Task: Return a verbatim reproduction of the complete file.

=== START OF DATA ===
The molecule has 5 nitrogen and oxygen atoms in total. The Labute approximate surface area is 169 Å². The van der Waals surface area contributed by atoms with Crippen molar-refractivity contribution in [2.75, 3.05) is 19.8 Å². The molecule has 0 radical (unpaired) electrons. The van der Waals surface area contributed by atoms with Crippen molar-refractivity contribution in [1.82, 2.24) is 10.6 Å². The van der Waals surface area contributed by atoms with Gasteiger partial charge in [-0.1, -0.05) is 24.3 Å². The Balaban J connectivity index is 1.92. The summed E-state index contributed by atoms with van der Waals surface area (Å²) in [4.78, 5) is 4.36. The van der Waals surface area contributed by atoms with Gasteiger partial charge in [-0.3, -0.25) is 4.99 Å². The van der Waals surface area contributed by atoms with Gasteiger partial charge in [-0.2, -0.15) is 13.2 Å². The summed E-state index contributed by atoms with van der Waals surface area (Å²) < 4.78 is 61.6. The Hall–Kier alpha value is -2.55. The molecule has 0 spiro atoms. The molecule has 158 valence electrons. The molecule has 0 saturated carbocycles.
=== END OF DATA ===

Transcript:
The molecule has 5 nitrogen and oxygen atoms in total. The Labute approximate surface area is 169 Å². The van der Waals surface area contributed by atoms with Crippen molar-refractivity contribution in [2.75, 3.05) is 19.8 Å². The molecule has 0 radical (unpaired) electrons. The van der Waals surface area contributed by atoms with Crippen molar-refractivity contribution in [1.82, 2.24) is 10.6 Å². The van der Waals surface area contributed by atoms with Gasteiger partial charge in [-0.1, -0.05) is 24.3 Å². The Balaban J connectivity index is 1.92. The summed E-state index contributed by atoms with van der Waals surface area (Å²) in [4.78, 5) is 4.36. The van der Waals surface area contributed by atoms with Gasteiger partial charge in [-0.3, -0.25) is 4.99 Å². The van der Waals surface area contributed by atoms with Gasteiger partial charge in [-0.2, -0.15) is 13.2 Å². The summed E-state index contributed by atoms with van der Waals surface area (Å²) < 4.78 is 61.6. The Hall–Kier alpha value is -2.55. The molecule has 0 spiro atoms. The molecule has 158 valence electrons. The molecule has 0 saturated carbocycles.